Nonlinear Dynamics, Psychology, and Life Sciences, Vol. 16, Iss. 4, October, 2012, pp. 471-497
@2012 Society for Chaos Theory in Psychology & Life Sciences


New Paradigm for Task Switching Strategies While Performing Multiple Tasks: Entropy and Symbolic Dynamics Analysis of Voluntary Patterns

Stephen J. Guastello, Marquette University, Milwaukee, WI
Hillary Gorin, Marquette University, Milwaukee, WI
Samuel Huschen, Marquette University, Milwaukee, WI
Natalie E. Peters, Marquette University, Milwaukee, WI
Megan Fabisch, Marquette University, Milwaukee, WI
Kirsten Poston, Marquette University, Milwaukee, WI

Abstract: It has become well established in laboratory experiments that switching tasks, perhaps due to interruptions at work, incur costs in response time to complete the next task. Conditions are also known that exaggerate or lessen the switching costs. Although switching costs can contribute to fatigue, task switching can also be an adaptive response to fatigue. The present study introduces a new research paradigm for studying the emergence of voluntary task switching regimes, self-organizing processes therein, and the possibly conflicting roles of switching costs and minimum entropy. Fifty-four undergraduates performed 7 different computer-based cognitive tasks producing sets of 49 responses under instructional conditions requiring task quotas or no quotas. The sequences of task choices were analyzed using orbital decomposition to extract pattern types and lengths, which were then classified and compared with regard to Shannon entropy, topological entropy, number of task switches involved, and overall performance. Results indicated that similar but different patterns were generated under the two instructional conditions, and better performance was associated with lower topological entropy. Both entropy metrics were associated with the amount of voluntary task switching. Future research should explore conditions affecting the trade-off between switching costs and entropy, levels of automaticity between task elements, and the role of voluntary switching regimes on fatigue.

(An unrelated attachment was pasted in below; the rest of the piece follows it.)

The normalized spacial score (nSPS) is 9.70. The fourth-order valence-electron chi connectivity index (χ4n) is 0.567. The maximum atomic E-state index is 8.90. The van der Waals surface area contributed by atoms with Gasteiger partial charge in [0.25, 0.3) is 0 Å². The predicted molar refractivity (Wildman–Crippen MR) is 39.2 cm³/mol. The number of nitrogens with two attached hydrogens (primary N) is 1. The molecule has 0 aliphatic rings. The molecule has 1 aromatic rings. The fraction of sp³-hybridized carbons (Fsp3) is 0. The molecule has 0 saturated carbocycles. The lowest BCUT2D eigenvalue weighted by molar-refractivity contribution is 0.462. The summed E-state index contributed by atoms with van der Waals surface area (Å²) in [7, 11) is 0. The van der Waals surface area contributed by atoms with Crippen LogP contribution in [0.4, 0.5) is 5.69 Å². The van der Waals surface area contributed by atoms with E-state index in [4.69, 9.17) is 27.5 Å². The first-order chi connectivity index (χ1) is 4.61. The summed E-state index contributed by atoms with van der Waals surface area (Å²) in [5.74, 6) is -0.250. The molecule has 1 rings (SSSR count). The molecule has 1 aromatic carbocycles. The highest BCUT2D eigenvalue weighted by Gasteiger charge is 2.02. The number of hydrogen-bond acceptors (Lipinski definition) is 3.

Keywords: topological entropy, Shannon entropy, orbital decomposition, task switching, fatigue, performance